HTC Radar WinPho 7.5 smartphone
You've been Mangoed...
Review It’s been a year since Microsoft revamped its mobile offering with Windows Mobile 7, which was greeted with cautious enthusiasm by critics and punters alike. It’s taken a while, but we’re now seeing the first major update with version 7.5 (aka Mango) appearing on the solidly built HTC Radar, which also includes a 5Mp camera.
HTC Radar Windows Phone 7.5 'Mango' smartphone
While it’s had quite a few welcome tweaks and updates – Microsoft claims it’s made 500 changes – Mango is hardly a great leap forward. It looks lovely though on the Radar’s 3.8in , 480 x 800 touch display, with screen candy enhancements such as active tiles, animations and background pictures.
Gratuitous graphics aside, multi-tasking is now more advanced – a long press on the back button displays a carousel of the various apps you’ve got running, and you can keep adding them until the processor gives up. Usefully, there’s now a battery saving feature that switches off Wi-Fi, push e-mail and background apps when your power’s getting low to help squeeze a bit more juice out of it.
Alas, no micro SD expansion – storage is limited to the 8GB on-board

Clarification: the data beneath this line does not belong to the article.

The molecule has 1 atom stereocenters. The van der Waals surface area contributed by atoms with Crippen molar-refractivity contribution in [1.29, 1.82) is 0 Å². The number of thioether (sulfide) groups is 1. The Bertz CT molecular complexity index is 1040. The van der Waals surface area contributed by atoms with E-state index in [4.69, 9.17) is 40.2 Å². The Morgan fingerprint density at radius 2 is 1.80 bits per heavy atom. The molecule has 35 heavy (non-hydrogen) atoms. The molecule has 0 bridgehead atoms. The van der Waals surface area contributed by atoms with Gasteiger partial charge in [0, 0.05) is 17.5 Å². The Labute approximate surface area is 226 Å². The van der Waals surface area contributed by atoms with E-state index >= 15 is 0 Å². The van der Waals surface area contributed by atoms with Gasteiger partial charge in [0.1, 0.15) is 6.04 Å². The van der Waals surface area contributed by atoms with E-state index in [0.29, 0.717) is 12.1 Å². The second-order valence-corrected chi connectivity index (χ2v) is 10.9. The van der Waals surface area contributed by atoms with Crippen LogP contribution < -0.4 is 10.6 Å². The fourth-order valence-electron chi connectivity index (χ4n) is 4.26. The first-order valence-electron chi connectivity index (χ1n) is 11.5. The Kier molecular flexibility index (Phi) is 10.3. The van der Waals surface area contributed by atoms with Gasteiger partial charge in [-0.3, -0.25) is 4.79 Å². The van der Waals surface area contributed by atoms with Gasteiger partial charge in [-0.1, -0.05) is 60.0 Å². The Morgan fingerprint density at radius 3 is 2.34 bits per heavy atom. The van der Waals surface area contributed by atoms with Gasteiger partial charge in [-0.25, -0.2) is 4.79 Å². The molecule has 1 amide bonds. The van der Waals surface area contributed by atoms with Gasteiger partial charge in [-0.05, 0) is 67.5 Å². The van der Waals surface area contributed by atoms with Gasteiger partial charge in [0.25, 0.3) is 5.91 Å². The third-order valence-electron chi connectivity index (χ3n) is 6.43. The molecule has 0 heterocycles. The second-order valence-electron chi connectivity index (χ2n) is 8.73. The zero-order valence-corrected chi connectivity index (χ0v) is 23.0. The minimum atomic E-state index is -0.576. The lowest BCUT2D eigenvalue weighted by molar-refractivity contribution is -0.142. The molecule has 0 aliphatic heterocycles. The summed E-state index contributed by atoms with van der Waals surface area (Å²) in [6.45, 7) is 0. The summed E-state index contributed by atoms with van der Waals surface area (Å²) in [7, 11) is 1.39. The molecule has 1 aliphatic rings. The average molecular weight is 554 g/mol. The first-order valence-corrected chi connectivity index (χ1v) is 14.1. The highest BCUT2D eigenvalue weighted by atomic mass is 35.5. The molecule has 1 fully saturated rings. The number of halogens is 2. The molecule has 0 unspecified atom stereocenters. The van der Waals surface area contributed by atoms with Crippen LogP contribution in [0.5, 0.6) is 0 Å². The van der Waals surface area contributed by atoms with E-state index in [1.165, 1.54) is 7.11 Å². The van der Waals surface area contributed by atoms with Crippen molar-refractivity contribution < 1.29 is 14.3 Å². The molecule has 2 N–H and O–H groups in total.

Those tiles on the start page can soon build up, but Windows Phone 7.5 manages the problem of ever-increasing lists of apps on your phone by making it easier to search for them – start typing the name of an app and it will instantly suggest potential candidates as you type.
More of the tiles that you can pin to your start page are now active, in a similar way to the widgets available for Android handset. So if you instal a travel app from an airline, for instance, it may include a live tile that you can pin to your start page to offer you flight updates.
Multitasking apps carousel and networking updates
You can also sort your contacts into different groups then pin each group as a tile to your start screen. That tile is then active, and will keep you posted on incoming e-mail or social networking updates from those people. You can also create tiles for individual e-mail services and even individual folders, making it very easy to keep up with the important stuff at a glance.
Next page: Talking point
daft storage decision
The asinine decision to provide so little storage while denying memory card expansion rightly cost this device a slew of customers. Seeing as most smartphones today need to be tethered to the power grid just about every day, it appears deranged to force customers into the cloud for their media files, too - wasting expensive bandwidth and precious mAhs on 3G. Not to mention potential customers living in areas with patchy wireless coverage.
For a phone that is supposed to increase WP7's market penetration, MS's business decisions remain rather unfathomable.
if by "greeted with cautious optimism" you mean:
"eeeugh, does it bluescreen?"
"eeeugh what a bunch of loosers, they don't have a fully populated app store yet"
"eeeugh what an unpopular choice; less than 30% market share? I don't want to know"
"eeeugh blah, blah, source code, Micro$oft, blah blah"
I'm not in the market for a phone, so I've no particular axe to grind; but it seems that if it were any other player coming to the market they'd be welcomed for introducing some competition....